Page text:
U.S. patent application Ser. No. 1,634,422 discloses a rod clamp which operates by camming the tabs of opposing grip members within spiralled slots. U.S. Pat. Nos. 2,075,239 and 2,171,120 both teach variations of a tie wire mechanism.

U.S. Pat. No. 2,699,589 discloses a smooth rod clamping device. U.S. Pat. Nos. 2,896,496 and 3,117,485 teach the use of a spring within a shaft clamping mechanism. U.S. Pat. Nos. 4,192,215 and 4,363,462 are additionally cited as of interest.

The need for an improved smooth rod-gripping apparatus for securing formwork to a formtie still exists. When two opposing forms are erected to form a channel into which concrete is placed, they must be held together until the concrete sets. A rod is passed through the formwork which is positioned on the outwardly-facing surfaces of the structure to be constructed. The formwork, through which the rod passes, serves as a base or platform for a rod-gripping device. A problem typical of smooth rod-gripping apparatuses is that slippage occurs, allowing the walls to expand. Various presetting techniques, such as pounding a wedge-shaped object between the gripping device and the formwork, have been utilized in attempts to minimize this slippage. The inclusion of springs in many existing smooth rod-gripping devices contributes to this slippage.

Another problem typically associated with smooth rod-gripping devices is that formties can only be inserted into one end of the device because of the action of various springs which prevent entry of the formtie from either end of the gripping device.

The smooth rod-gripping apparatus disclosed herein effectively secures smooth rods comprised of metallic or nonmetallic (i.e., fiberglass) materials within the apparatus' housing. The apparatus includes a housing and a plurality of gripping members which are wedged between the outside of the rod and the housing's inner wall, thereby securing the rod within the housing. The smooth rod-gripping apparatus is comprised of very few parts and includes no springs.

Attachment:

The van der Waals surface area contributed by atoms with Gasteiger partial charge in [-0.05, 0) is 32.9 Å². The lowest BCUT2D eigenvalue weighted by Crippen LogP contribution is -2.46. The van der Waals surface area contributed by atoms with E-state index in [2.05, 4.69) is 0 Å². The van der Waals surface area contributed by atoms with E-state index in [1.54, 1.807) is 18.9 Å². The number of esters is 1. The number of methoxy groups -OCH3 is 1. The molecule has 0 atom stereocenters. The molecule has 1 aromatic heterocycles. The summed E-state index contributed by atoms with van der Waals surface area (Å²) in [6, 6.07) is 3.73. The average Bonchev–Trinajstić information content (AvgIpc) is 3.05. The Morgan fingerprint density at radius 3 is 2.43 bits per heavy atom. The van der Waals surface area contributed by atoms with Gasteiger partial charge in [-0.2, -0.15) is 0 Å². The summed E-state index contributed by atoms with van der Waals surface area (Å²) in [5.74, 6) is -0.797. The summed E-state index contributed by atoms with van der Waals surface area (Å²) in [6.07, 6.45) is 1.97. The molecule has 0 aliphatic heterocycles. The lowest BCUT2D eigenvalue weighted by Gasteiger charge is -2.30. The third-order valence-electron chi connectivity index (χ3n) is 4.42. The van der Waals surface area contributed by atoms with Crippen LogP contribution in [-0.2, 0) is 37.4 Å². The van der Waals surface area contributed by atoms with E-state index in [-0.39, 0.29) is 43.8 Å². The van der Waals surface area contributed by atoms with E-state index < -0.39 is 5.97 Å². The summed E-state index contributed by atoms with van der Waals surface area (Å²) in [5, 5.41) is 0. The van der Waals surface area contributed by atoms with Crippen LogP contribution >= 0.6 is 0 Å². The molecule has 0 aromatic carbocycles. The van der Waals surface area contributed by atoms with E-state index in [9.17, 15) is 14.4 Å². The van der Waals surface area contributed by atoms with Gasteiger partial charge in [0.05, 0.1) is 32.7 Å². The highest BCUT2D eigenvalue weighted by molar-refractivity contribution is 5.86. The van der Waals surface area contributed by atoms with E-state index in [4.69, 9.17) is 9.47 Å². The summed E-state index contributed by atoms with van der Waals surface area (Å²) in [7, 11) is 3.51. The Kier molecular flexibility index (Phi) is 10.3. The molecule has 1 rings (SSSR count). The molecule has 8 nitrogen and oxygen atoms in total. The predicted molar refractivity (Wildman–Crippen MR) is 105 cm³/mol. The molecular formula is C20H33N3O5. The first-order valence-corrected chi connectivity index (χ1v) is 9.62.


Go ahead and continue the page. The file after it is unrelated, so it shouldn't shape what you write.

Since the disclosed smooth rod-gripping apparatus is designed to grip fiberglass and other smooth rods, the above-discussed problem of structural rust is completely eliminated.

The disclosed apparatus additionally includes a release mechanism which allows the rod-gripping apparatus to be slid off the rod after the rod is cut flush with the wall. Hence, the smooth rod-gripping apparatus is reusable. Alternatively, the release mechanism permits the rod-gripping apparatus and the formwork to be slid off the rod, after which the rod may be cut flush with the wall.

Although several formtie clamping devices exist, the art is still without an inexpensive, smooth rod-gripping apparatus which consists of very few parts and no springs, requires no presetting, grips nonmetallic rods, and releases from the rod for reuse.

OBJECTS AND SUMMARY OF THE INVENTION

An object of the present invention is to provide a smooth rod-gripping apparatus for gripping a smooth rod, wherein the apparatus prevents formwork positioned along the rod from sliding outwardly along the rod.

Another object is to provide a gripping apparatus comprising very few mechanical parts, and no springs, thereby eliminating the need to preset the gripping apparatus to minimize slippage.